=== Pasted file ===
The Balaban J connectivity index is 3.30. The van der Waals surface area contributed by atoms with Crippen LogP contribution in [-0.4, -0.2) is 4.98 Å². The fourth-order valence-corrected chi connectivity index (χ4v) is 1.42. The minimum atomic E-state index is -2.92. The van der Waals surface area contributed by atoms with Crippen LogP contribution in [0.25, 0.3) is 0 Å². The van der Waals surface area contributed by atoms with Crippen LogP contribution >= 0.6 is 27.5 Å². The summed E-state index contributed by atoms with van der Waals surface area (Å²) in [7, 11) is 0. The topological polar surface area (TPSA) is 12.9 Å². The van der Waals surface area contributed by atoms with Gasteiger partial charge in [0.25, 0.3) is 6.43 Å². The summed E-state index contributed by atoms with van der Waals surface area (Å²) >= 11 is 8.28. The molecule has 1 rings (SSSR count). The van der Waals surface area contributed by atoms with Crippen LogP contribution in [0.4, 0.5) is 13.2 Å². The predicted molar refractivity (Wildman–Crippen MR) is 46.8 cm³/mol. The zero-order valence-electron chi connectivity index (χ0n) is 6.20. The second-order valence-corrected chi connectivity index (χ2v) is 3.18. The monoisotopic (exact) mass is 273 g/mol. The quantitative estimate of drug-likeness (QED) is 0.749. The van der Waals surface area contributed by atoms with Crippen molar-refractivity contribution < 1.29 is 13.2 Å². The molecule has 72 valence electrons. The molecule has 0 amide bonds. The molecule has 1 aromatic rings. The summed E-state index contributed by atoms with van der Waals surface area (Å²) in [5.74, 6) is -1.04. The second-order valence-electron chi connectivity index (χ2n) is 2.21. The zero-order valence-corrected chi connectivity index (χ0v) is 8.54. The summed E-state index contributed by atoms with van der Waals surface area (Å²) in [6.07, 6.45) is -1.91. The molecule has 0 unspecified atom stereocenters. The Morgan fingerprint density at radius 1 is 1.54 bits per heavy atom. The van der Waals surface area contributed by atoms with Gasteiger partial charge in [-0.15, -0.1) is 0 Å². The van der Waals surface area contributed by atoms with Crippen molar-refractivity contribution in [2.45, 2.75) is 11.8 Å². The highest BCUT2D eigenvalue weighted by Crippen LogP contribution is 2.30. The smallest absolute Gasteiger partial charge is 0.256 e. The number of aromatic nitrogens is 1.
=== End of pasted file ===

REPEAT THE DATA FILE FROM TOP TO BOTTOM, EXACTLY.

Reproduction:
The Balaban J connectivity index is 3.30. The van der Waals surface area contributed by atoms with Crippen LogP contribution in [-0.4, -0.2) is 4.98 Å². The fourth-order valence-corrected chi connectivity index (χ4v) is 1.42. The minimum atomic E-state index is -2.92. The van der Waals surface area contributed by atoms with Crippen LogP contribution in [0.25, 0.3) is 0 Å². The van der Waals surface area contributed by atoms with Crippen LogP contribution >= 0.6 is 27.5 Å². The summed E-state index contributed by atoms with van der Waals surface area (Å²) in [7, 11) is 0. The topological polar surface area (TPSA) is 12.9 Å². The van der Waals surface area contributed by atoms with Gasteiger partial charge in [0.25, 0.3) is 6.43 Å². The summed E-state index contributed by atoms with van der Waals surface area (Å²) >= 11 is 8.28. The molecule has 1 rings (SSSR count). The van der Waals surface area contributed by atoms with Crippen LogP contribution in [0.4, 0.5) is 13.2 Å². The predicted molar refractivity (Wildman–Crippen MR) is 46.8 cm³/mol. The zero-order valence-electron chi connectivity index (χ0n) is 6.20. The second-order valence-corrected chi connectivity index (χ2v) is 3.18. The monoisotopic (exact) mass is 273 g/mol. The quantitative estimate of drug-likeness (QED) is 0.749. The van der Waals surface area contributed by atoms with Crippen molar-refractivity contribution < 1.29 is 13.2 Å². The molecule has 72 valence electrons. The molecule has 0 amide bonds. The molecule has 1 aromatic rings. The summed E-state index contributed by atoms with van der Waals surface area (Å²) in [5.74, 6) is -1.04. The second-order valence-electron chi connectivity index (χ2n) is 2.21. The zero-order valence-corrected chi connectivity index (χ0v) is 8.54. The summed E-state index contributed by atoms with van der Waals surface area (Å²) in [6.07, 6.45) is -1.91. The molecule has 0 unspecified atom stereocenters. The Morgan fingerprint density at radius 1 is 1.54 bits per heavy atom. The van der Waals surface area contributed by atoms with Gasteiger partial charge in [-0.15, -0.1) is 0 Å². The van der Waals surface area contributed by atoms with Crippen molar-refractivity contribution in [2.45, 2.75) is 11.8 Å². The highest BCUT2D eigenvalue weighted by Crippen LogP contribution is 2.30. The smallest absolute Gasteiger partial charge is 0.256 e. The number of aromatic nitrogens is 1.